B.C. wildfires: Justin Trudeau defends Ottawa’s decision not to match donations

Click to play video: 'Full Interview: Justin Trudeau pledges to help British Columbians impacted by wildfire' Full Interview: Justin Trudeau pledges to help British Columbians impacted by wildfire
WATCH: Prime Minister Justin Trudeau had a first-hand look at wildfire destruction in B.C. on Monday and is vowing to help communities with recovery. Sonia Sunger speaks with Justin Trudeau about the federal government's support – Aug 1, 2017

Prime Minister Justin Trudeau has encouraged Canadians to donate to the Red Cross to help British Columbians affected by the devastating wildfires but says his government won’t match cash given by individual donors.

“The Red Cross does great work directly helping so many folks. People who are evacuated, people who need to return home and we’ve worked with [Red Cross] to determine how best to help,” Trudeau told Global BC’s The Morning Show. “We defer to the experts on what contributions to the Red Cross the federal government can best make.”

“We’ve made commitments of about $27 million now, but it will go up perhaps as high as $50 million depending on how many evacuees there are in the coming weeks.”

Story continues below advertisement

WATCH: Justin Trudeau visits Vancouver


Click to play video: 'Justin Trudeau visits Vancouver' Justin Trudeau visits Vancouver
Justin Trudeau visits Vancouver – Aug 1, 2017

While Canada has matched donations for more than a dozen international disasters since the Indian Ocean tsunami in 2004, the federal government has only matched contributions once for a domestic natural disaster — the 2016 wildfire in Fort McMurray, Alta., that forced more than 88,000 people from their homes.


He added that Ottawa has helped out in other ways, which included sending in the Canadian army and close collaboration and co-ordination with the province.

WATCH: More than 426,000 hectares scorched so far in B.C. wildfires

Story continues below advertisement

“Every situation is different. And in this one, we worked with the province, and we’ve worked with the Red Cross to listen to what they feel the most impactful way to help,” the prime minister said.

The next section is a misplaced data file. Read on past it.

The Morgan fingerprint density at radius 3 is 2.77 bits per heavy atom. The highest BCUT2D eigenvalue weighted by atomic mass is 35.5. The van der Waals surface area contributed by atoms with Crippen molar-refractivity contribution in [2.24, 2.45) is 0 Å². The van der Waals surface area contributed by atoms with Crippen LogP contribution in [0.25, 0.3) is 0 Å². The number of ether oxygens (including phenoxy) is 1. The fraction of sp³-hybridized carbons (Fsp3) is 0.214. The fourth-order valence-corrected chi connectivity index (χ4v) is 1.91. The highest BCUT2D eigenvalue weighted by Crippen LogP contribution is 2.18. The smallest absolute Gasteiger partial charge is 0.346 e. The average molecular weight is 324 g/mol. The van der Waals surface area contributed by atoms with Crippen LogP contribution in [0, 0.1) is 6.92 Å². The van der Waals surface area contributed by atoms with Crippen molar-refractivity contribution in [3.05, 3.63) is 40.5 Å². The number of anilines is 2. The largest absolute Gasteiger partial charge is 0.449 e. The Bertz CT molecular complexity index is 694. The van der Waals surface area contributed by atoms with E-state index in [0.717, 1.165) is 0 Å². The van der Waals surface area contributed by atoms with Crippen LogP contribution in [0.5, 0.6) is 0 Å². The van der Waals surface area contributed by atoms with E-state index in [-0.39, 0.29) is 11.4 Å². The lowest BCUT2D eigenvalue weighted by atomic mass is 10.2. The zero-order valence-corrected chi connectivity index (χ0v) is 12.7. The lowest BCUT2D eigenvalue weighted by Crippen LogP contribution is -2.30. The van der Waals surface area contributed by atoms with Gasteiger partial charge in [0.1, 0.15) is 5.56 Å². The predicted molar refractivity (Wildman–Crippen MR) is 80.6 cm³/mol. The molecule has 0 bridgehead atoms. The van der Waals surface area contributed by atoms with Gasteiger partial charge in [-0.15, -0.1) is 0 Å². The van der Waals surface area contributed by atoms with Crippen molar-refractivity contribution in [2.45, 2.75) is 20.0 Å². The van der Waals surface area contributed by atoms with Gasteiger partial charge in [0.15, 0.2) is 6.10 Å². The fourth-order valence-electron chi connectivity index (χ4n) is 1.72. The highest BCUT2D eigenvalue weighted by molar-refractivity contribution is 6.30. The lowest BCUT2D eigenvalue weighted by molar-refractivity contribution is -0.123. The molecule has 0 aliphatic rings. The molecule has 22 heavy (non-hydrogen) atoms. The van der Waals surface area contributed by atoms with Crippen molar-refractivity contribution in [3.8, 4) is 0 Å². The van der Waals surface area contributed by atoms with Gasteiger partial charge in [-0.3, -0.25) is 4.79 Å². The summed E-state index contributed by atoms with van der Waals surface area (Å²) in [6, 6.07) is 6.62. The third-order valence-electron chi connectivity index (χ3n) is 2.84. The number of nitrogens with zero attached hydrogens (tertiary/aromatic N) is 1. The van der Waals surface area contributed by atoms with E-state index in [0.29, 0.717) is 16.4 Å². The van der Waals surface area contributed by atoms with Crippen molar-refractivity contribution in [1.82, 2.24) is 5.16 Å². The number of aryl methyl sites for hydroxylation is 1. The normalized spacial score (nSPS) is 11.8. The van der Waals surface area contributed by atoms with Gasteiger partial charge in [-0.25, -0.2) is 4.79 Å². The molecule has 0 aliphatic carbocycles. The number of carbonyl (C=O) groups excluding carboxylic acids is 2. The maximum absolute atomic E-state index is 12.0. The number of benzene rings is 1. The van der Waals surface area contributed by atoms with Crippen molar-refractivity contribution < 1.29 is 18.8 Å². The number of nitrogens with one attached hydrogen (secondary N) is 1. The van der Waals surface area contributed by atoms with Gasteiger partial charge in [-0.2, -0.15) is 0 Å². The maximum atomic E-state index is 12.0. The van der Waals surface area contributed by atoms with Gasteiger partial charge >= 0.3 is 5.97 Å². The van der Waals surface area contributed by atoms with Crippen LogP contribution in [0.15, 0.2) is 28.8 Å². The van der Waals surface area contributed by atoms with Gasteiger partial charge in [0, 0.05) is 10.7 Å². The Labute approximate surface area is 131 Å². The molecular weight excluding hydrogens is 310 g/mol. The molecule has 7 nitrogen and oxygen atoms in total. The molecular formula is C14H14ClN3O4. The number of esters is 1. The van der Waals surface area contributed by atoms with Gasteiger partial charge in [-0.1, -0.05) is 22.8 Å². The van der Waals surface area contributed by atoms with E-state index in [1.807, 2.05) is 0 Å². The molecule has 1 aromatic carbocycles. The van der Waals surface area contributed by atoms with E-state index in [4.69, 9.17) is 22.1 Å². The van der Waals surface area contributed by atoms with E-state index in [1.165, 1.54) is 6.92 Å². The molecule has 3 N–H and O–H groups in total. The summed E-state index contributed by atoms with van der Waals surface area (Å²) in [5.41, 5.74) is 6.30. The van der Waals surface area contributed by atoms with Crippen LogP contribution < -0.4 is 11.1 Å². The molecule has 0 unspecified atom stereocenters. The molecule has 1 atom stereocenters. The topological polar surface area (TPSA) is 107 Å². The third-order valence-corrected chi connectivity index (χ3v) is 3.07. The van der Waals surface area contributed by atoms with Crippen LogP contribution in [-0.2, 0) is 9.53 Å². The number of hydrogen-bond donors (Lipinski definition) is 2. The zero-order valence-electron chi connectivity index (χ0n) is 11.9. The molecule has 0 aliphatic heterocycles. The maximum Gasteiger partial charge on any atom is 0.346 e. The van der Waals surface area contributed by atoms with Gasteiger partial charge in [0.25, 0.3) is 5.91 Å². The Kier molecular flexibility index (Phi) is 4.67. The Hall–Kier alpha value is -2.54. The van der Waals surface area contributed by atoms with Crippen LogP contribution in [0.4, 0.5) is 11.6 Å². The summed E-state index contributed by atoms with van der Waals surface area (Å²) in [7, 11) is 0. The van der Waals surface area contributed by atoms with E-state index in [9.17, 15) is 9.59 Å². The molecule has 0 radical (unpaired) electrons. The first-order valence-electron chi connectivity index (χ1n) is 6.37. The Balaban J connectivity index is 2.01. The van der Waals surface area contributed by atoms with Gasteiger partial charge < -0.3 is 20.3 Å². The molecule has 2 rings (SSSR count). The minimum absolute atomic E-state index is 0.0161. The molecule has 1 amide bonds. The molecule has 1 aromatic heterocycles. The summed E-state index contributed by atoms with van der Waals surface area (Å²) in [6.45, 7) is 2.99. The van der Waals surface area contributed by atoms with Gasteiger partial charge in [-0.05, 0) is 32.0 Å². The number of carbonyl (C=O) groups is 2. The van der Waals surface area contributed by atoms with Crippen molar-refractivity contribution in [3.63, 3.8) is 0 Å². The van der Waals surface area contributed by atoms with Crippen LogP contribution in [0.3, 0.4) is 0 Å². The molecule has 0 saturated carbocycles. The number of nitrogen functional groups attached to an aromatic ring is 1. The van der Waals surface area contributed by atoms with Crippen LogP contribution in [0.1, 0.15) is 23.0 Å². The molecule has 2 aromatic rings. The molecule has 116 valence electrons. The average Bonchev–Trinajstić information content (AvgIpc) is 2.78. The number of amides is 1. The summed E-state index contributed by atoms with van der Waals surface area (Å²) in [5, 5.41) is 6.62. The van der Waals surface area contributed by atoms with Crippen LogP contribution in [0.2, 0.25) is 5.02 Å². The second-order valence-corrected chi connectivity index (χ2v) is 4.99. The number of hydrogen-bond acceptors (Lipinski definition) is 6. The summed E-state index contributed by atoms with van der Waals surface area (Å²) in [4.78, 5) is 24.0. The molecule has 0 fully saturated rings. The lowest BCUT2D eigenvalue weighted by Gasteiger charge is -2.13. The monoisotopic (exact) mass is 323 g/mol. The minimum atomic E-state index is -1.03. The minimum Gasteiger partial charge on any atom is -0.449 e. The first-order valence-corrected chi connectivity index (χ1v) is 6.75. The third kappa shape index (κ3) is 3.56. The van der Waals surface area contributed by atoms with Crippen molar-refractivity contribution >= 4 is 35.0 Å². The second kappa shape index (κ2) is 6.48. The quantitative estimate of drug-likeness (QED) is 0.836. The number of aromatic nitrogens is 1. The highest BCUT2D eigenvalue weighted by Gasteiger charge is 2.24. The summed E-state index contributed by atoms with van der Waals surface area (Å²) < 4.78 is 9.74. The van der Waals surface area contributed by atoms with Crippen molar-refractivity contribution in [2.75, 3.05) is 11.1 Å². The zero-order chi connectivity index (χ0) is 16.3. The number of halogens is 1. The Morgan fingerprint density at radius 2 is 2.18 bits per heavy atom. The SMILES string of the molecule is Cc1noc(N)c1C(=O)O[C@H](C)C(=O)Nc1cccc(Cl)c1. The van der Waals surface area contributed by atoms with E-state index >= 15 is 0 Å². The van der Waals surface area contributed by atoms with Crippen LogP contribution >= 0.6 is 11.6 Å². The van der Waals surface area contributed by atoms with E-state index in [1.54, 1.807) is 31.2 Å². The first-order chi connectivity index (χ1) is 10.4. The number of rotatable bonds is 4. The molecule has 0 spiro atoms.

Canada has matched almost $800 million in charitable giving by Canadians for roughly a dozen other disasters since 2004, like the earthquakes in Nepal in 2015. In May, the federal government announced it would match donation for the African famine and pledged $2 million to match donations to aid rebuilding efforts following earthquakes in central Italy.

MAP: Where the wildfires are burning around B.C.

Canadian Red Cross vice-president for British Columbia and Yukon, Kimberley Nemrava, said that promises from the government to match donations can make people more willing to reach for their wallets.

“The feedback I have from donors is often that they like the concept of their funds being doubled,” Nemrava told the Canadian Press.

Ottawa matched $104.5 million in donations to the Canadian Red Cross following the wildfire in Fort McMurray, which destroyed roughly 2,400 homes and buildings.

Over the weekend, Trudeau made a public appeal for people to donate, during a stop in Revelstoke, B.C.

“The federal government is there to help. Canadians are there to help,” Trudeau said, who spent the weekend touring the destruction left by the raging fires.

Story continues below advertisement

READ MORE: B.C. braces for record-setting heat wave

Click to play video: 'Mystic smoke from wildfires drifts through Rocky Mountains' Mystic smoke from wildfires drifts through Rocky Mountains
Mystic smoke from wildfires drifts through Rocky Mountains – Jul 19, 2017

Officials in B.C. said Monday that more than 820 fires have scorched about 426,000 hectares since April – marking the third-worst forest fire season in the province’s history. Officials estimate about 6,000 people are still displaced due to evacuation orders.

Currently, the Red Cross is providing $600 to every family displaced, another $600 for those who can’t return home for more than two weeks and $300 per family when they can return.

— With files from the Canadian Press

Sponsored content